In the present study, the boosting effects of diazepam and the inhibitory effects of flumazenil on anticonvulsant activity of the A. persica extract, confirmed the plant’s exerting activity through benzodiazepine receptors. In our study, successive pentylenetetrazole injections caused a significant reduction in antioxidant capacity and a significant increase in lipid peroxidation in the brain and serum samples of the mice. Pentylenetetrazole injections also caused a minor and insignificant increase in serum nitric oxide levels. Studies have shown that seizure is associated with the hemostatic balance of antioxidants and oxidants, which plays an important role in brain damage and death of neurons due to seizure (Gupta et al., 2003).
Epileptic seizures produce free radicals and reactive oxygen species, followed by oxidative damage to proteins, lipids, and DNA of neurons. High levels of superoxide production by mitochondria, deactivation of iron- and sulfur-dependent enzymes, such as aconitase, and iron-induced toxicity play a role in oxidative damage to neurons following seizure (Kim, 2004).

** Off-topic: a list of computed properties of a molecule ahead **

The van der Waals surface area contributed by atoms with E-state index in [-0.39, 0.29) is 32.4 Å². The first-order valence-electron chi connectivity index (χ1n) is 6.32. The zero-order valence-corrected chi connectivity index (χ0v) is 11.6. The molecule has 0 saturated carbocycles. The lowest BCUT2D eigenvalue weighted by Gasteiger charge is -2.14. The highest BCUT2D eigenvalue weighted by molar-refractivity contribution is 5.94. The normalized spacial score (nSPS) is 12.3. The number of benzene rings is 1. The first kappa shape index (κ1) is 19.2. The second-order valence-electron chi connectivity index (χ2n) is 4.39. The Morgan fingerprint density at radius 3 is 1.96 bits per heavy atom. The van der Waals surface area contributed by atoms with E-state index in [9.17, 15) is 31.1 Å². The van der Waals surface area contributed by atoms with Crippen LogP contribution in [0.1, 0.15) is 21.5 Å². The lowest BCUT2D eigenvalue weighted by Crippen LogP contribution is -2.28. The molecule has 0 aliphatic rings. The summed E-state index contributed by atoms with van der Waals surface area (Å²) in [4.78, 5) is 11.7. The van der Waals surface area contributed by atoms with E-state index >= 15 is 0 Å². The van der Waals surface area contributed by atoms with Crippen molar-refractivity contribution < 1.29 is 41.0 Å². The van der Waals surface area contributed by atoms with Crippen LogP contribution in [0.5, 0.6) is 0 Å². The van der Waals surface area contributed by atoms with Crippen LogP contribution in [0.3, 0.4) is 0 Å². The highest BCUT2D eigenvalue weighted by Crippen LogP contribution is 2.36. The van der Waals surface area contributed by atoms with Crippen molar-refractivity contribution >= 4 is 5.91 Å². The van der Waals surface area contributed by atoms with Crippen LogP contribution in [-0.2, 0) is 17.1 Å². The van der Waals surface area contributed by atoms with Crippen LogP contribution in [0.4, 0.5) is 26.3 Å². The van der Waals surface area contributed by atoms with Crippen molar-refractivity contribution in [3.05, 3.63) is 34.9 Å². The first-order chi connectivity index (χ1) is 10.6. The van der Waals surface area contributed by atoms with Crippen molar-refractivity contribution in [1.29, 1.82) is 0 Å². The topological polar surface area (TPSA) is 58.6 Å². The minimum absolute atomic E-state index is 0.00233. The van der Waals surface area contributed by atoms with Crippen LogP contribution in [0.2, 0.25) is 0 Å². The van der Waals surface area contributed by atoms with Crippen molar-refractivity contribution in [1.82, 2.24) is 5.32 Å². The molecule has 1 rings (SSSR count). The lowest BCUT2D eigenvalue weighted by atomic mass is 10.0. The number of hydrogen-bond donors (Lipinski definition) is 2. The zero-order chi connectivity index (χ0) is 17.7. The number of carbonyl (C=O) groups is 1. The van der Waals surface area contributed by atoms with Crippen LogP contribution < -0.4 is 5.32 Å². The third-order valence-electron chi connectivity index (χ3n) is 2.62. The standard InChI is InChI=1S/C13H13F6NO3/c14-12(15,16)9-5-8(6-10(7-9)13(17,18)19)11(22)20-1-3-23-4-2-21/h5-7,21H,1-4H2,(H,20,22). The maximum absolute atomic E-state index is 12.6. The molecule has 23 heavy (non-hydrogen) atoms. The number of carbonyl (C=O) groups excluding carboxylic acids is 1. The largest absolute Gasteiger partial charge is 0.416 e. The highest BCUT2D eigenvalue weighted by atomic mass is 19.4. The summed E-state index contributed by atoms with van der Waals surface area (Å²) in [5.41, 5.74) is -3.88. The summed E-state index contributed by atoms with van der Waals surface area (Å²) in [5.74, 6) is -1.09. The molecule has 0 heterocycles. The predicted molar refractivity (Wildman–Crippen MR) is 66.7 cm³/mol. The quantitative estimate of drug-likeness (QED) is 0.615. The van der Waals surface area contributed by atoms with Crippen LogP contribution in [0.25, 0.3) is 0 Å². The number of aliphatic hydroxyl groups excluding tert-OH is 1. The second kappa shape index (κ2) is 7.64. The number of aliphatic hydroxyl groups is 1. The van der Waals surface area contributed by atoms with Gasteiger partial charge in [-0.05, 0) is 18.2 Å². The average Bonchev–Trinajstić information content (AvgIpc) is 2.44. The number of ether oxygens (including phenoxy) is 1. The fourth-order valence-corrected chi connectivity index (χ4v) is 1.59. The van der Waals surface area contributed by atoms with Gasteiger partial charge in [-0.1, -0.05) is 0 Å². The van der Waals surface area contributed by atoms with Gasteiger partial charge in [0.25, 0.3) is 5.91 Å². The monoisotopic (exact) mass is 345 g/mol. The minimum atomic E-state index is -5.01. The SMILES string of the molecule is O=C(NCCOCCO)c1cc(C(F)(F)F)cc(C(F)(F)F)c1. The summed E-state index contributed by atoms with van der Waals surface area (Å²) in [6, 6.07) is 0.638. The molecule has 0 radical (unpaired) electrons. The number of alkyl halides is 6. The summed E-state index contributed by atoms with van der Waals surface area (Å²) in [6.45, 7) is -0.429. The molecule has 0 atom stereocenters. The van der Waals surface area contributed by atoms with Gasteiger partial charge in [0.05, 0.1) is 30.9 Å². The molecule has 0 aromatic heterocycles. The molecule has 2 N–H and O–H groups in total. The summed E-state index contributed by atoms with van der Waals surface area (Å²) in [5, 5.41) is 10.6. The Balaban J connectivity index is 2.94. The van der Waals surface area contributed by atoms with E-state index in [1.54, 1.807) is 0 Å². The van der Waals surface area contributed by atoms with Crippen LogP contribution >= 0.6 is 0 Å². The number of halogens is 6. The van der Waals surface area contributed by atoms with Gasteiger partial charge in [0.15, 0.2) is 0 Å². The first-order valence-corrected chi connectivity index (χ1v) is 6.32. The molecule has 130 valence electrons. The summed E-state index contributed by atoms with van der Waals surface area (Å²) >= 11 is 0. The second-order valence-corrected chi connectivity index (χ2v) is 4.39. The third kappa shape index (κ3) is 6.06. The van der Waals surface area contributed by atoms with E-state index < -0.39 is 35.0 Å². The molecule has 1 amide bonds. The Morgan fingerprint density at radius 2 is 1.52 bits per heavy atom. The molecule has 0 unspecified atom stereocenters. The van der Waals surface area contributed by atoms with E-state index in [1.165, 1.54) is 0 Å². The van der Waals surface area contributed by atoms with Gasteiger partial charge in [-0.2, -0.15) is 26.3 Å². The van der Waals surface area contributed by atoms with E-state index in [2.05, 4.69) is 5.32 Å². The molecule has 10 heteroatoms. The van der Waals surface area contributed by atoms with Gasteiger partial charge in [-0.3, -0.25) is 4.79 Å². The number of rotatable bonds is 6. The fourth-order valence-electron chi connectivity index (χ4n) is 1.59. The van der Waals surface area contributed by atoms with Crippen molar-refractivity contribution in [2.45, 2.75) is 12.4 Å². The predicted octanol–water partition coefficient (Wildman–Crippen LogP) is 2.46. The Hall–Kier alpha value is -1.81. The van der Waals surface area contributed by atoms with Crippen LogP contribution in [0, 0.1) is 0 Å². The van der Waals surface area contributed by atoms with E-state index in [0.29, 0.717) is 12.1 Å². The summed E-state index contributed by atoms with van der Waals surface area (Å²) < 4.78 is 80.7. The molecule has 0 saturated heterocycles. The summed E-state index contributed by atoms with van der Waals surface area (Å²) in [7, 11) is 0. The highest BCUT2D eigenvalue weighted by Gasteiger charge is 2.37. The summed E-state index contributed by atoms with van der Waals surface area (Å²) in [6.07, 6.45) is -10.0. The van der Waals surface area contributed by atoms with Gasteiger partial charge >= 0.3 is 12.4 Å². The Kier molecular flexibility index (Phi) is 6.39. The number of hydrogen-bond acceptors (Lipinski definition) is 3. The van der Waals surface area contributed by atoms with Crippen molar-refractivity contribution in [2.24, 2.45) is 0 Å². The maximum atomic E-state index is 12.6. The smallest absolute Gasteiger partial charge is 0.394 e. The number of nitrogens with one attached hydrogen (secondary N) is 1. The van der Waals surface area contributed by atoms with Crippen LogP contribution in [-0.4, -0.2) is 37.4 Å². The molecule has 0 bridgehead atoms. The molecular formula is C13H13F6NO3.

It has been observed that lipid peroxidation and erythrocyte hemolysis percentage increase in patients with epilepsy compared to healthy subjects. The levels of glutathione reductase and vitamins C, E, and A are lower in the erythrocytes of the patients with epilepsy than in those of healthy subjects (Hamed et al., 2004). Animal studies have shown that the pentylenetetrazole kindling causes a significant increase in the oxidative stress parameters including MDA, nitric oxide, and xanthine oxidase as well as a significant reduction in antioxidant activity (Ilhan et al., 2015). In this regard, it has been observed that antioxidant compounds show significant protective effects against damage due to seizure by modulating oxidative stress and enhancing antioxidant defense (Merritt and Foster, 1942; Ogunmekan and Hwang, 1989). In the present study, A. persica extract showed significant antioxidant activity in inhibiting hydroxyl, DPPH, and ABTS free radicals as well as in chelating and reducing iron ions. In addition, A. persica extract treatment increased the antioxidant capacity and decreased the lipid peroxidation in the brain and serum samples of pentylenetetrazole-kindled mice, and partially reduced their nitric oxide production. So far, antioxidant and antioxidative stress effects of A. persica extract have not been evaluated in vivo, but in vitro studies have indicated significant antioxidant effects of the extract (Ahmadvand et al., 2014; Rashidch et al., 2010).